Background: The new World Health Organization and Joint United Nations Programme on HIV/AIDS strategic framework for voluntary medical male circumcision (VMMC) aims to increase VMMC coverage among males aged 10-29 years in priority settings to 90% by 2021. We use mathematical modeling to assess the likelihood that selected countries will achieve this objective, given their historical VMMC progress and current implementation options. Methods: We use the Decision Makers' Program Planning Toolkit, version 2, to examine 4 ambitious but feasible scenarios for scaling up VMMC coverage from 2017 through 2021, inclusive in Lesotho, Malawi, Mozambique, Namibia, South Africa, Swaziland, Tanzania, Uganda, and Zimbabwe...
April 3, 2018: Clinical Infectious Diseases: An Official Publication of the Infectious Diseases Society of America
Ghina R Mumtaz, Susanne F Awad, Ali Feizzadeh, Helen A Weiss, Laith J Abu-Raddad
INTRODUCTION: Emerging HIV epidemics have been documented among people who inject drugs (PWID) in the Middle East and North Africa (MENA). This study estimates the HIV incidence among PWID due to sharing needles/syringes in MENA. It also delineates injecting drug use role as a driver of the epidemic in the population, and estimates impact of interventions. METHODS: A mathematical model of HIV transmission among PWID was applied in seven MENA countries with sufficient and recent epidemiological data and HIV prevalence ≥1% among PWID...
March 2018: Journal of the International AIDS Society
Nathan Geffen, Alex Welte
We review key mathematical models of the South African human immunodeficiency virus (HIV) epidemic from the early 1990s onwards. In our descriptions, we sometimes differentiate between the concepts of a model world and its mathematical or computational implementation. The model world is the conceptual realm in which we explicitly declare the rules - usually some simplification of 'real world' processes as we understand them. Computing details of informative scenarios in these model worlds is a task requiring specialist knowledge, but all other aspects of the modelling process, from describing the model world to identifying the scenarios and interpreting model outputs, should be understandable to anyone with an interest in the epidemic...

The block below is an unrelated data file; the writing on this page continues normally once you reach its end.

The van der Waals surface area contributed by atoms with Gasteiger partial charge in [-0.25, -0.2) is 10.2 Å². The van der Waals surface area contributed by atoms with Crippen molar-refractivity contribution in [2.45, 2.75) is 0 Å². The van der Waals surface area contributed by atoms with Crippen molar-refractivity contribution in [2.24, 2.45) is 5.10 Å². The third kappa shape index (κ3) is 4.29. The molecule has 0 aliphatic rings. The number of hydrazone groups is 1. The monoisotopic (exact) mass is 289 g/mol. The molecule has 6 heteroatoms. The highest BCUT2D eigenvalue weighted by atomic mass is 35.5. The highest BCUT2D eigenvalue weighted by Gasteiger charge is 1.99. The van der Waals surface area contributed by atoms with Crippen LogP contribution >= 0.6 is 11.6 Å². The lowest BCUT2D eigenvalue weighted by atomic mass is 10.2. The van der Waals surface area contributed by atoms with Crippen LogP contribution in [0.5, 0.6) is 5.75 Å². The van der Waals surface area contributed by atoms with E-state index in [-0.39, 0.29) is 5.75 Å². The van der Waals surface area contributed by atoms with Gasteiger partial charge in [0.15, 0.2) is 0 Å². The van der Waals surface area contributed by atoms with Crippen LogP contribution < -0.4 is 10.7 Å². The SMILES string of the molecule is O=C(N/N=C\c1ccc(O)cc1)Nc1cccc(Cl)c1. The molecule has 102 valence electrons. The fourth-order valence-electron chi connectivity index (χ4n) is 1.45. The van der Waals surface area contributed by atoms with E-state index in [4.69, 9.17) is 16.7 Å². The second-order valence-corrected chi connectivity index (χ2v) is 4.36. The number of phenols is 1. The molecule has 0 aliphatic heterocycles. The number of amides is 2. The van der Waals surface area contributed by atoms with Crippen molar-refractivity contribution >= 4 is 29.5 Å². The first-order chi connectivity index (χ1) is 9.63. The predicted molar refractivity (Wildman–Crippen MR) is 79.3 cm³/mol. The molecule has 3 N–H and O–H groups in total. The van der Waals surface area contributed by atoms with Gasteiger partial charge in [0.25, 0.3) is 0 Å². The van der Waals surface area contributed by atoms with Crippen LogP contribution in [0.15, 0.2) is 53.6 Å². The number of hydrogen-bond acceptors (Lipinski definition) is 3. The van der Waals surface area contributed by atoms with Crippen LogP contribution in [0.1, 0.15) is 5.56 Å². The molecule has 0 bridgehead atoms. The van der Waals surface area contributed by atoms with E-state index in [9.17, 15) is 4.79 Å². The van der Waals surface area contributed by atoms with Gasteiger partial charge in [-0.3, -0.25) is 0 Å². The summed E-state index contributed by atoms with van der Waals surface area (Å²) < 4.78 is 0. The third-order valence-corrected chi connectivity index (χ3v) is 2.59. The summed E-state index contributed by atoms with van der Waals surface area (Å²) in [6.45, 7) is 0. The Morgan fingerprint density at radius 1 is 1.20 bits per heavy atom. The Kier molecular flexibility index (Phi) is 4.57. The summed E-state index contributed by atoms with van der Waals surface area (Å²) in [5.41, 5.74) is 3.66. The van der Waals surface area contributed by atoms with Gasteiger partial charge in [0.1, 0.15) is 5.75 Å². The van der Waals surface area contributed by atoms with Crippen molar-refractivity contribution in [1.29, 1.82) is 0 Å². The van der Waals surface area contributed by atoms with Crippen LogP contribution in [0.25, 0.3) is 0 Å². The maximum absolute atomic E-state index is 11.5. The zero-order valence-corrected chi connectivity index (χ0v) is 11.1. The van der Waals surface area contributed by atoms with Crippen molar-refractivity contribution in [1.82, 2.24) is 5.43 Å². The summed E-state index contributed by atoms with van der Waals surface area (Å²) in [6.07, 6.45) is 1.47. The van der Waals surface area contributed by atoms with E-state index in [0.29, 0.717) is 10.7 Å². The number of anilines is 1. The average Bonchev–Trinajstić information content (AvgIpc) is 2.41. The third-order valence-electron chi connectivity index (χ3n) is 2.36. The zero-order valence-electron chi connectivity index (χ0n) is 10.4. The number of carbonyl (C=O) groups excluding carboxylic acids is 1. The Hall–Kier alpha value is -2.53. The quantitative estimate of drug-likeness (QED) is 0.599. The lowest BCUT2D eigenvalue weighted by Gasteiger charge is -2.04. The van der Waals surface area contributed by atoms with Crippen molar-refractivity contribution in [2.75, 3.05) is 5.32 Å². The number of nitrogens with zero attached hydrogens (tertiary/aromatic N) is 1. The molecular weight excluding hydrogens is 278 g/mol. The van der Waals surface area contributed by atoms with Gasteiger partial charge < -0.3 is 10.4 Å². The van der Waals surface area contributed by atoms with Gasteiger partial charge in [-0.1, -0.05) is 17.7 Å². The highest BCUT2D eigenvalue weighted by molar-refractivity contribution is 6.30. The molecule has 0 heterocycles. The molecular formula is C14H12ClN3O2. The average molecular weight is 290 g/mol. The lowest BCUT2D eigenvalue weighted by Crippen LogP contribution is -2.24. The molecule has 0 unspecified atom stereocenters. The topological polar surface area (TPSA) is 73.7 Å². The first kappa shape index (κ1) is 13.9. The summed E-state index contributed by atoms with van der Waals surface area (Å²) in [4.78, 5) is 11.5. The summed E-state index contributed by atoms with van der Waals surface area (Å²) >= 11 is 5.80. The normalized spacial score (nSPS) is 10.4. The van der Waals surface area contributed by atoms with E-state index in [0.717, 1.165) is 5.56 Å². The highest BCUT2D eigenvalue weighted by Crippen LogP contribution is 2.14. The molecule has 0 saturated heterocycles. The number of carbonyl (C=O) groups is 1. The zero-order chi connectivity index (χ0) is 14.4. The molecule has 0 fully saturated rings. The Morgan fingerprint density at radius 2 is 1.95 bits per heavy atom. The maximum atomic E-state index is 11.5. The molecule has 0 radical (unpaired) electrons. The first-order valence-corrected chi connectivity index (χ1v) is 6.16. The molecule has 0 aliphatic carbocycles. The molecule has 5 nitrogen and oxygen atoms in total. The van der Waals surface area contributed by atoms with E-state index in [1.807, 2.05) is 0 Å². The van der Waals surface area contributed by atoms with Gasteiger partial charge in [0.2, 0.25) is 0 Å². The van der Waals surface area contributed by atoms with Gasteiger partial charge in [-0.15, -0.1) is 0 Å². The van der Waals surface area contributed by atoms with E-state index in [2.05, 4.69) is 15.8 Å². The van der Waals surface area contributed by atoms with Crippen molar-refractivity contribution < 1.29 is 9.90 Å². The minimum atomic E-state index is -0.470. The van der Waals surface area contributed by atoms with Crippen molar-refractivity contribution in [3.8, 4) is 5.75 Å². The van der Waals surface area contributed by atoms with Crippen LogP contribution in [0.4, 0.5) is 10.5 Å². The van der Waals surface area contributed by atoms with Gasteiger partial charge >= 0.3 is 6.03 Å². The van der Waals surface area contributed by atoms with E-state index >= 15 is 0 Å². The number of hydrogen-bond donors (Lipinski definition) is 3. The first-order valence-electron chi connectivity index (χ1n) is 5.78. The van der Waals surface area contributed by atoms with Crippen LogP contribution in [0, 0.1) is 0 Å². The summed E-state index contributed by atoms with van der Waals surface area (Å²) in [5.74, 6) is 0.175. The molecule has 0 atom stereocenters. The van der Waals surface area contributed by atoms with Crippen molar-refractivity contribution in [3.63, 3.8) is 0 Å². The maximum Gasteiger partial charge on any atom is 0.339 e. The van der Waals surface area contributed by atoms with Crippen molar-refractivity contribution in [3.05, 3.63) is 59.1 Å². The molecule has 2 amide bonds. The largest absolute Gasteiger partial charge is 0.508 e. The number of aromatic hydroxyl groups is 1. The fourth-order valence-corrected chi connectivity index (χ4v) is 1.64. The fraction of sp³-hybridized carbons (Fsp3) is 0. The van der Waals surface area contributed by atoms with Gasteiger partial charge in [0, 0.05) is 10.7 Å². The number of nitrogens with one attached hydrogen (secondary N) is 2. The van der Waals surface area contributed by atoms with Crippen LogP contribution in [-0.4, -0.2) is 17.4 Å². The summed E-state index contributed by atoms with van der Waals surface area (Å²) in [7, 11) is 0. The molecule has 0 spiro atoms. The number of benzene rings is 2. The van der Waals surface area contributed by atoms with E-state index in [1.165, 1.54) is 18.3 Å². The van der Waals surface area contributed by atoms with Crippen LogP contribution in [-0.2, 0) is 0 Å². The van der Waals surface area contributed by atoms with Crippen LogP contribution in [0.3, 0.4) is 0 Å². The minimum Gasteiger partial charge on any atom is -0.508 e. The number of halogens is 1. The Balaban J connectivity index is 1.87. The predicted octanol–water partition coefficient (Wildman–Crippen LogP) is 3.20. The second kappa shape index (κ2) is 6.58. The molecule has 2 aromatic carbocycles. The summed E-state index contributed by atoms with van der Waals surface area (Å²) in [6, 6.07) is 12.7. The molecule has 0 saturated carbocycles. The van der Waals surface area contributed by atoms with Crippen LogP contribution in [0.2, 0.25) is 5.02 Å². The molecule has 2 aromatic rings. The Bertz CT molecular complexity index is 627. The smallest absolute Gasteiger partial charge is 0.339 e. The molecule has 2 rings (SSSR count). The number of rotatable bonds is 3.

2018: Southern African Journal of HIV Medicine
Kanes Sucharitakul, Marie-Claude Boily, Dobromir Dimitrov, Kate M Mitchell
BACKGROUND: Many mathematical models have investigated the population-level impact of expanding antiretroviral therapy (ART), using different assumptions about HIV disease progression on ART and among ART dropouts. We evaluated the influence of these assumptions on model projections of the number of infections and deaths prevented by expanded ART. METHODS: A new dynamic model of HIV transmission among men who have sex with men (MSM) was developed, which incorporated each of four alternative assumptions about disease progression used in previous models: (A) ART slows disease progression; (B) ART halts disease progression; (C) ART reverses disease progression by increasing CD4 count; (D) ART reverses disease progression, but disease progresses rapidly once treatment is stopped...
2018: PloS One
Michael A Irvine, Bernhard P Konrad, Warren Michelow, Robert Balshaw, Mark Gilbert, Daniel Coombs
Increasing HIV testing rates among high-risk groups should lead to increased numbers of cases being detected. Coupled with effective treatment and behavioural change among individuals with detected infection, increased testing should also reduce onward incidence of HIV in the population. However, it can be difficult to predict the strengths of these effects and thus the overall impact of testing. We construct a mathematical model of an ongoing HIV epidemic in a population of gay, bisexual and other men who have sex with men...
March 2018: Journal of the Royal Society, Interface
Helen R Fryer, Steven M Wolinsky, Angela R McLean
Although antiretroviral drug therapy suppresses human immunodeficiency virus-type 1 (HIV-1) to undetectable levels in the blood of treated individuals, reservoirs of replication competent HIV-1 endure. Upon cessation of antiretroviral therapy, the reservoir usually allows outgrowth of virus and approaches to targeting the reservoir have had limited success. Ongoing cycles of viral replication in regions with low drug penetration contribute to this persistence. Here, we use a mathematical model to illustrate a new approach to eliminating the part of the reservoir attributable to persistent replication in drug sanctuaries...
March 2, 2018: PLoS Computational Biology
Sarah-Jane Anderson, Peter D Ghys, Regina Ombam, Timothy B Hallett
INTRODUCTION: Due to the nature of funding, national planners and international donors typically balance budgets over short time periods when designing HIV programmes (˜5-year funding cycles). We aim to explicitly quantify the cost of short-term funding arrangements on the success of future HIV prevention programmes. METHODS: Using mathematical models of HIV transmission in Kenya, we compare the impact of optimized combination prevention strategies under different constraints on investment over time...